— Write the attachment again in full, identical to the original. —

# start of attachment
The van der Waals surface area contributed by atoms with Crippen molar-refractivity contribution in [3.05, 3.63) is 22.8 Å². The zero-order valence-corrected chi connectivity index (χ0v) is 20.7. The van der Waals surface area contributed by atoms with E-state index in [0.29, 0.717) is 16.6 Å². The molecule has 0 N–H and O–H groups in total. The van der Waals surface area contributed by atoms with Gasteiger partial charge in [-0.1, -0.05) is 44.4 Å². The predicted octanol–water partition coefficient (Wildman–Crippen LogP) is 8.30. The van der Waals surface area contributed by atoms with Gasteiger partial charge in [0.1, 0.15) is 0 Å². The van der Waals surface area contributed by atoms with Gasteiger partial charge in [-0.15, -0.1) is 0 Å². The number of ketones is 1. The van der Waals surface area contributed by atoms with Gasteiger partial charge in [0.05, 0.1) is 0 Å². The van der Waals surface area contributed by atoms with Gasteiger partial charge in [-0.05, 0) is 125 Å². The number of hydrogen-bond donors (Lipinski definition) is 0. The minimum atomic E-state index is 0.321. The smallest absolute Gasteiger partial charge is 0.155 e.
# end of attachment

The van der Waals surface area contributed by atoms with Crippen molar-refractivity contribution in [3.05, 3.63) is 22.8 Å². The zero-order valence-corrected chi connectivity index (χ0v) is 20.7. The van der Waals surface area contributed by atoms with E-state index in [0.29, 0.717) is 16.6 Å². The molecule has 0 N–H and O–H groups in total. The van der Waals surface area contributed by atoms with Gasteiger partial charge in [-0.1, -0.05) is 44.4 Å². The predicted octanol–water partition coefficient (Wildman–Crippen LogP) is 8.30. The van der Waals surface area contributed by atoms with Gasteiger partial charge in [0.1, 0.15) is 0 Å². The van der Waals surface area contributed by atoms with Gasteiger partial charge in [-0.15, -0.1) is 0 Å². The number of ketones is 1. The van der Waals surface area contributed by atoms with Gasteiger partial charge in [0.05, 0.1) is 0 Å². The van der Waals surface area contributed by atoms with Gasteiger partial charge in [-0.05, 0) is 125 Å². The number of hydrogen-bond donors (Lipinski definition) is 0. The minimum atomic E-state index is 0.321. The smallest absolute Gasteiger partial charge is 0.155 e.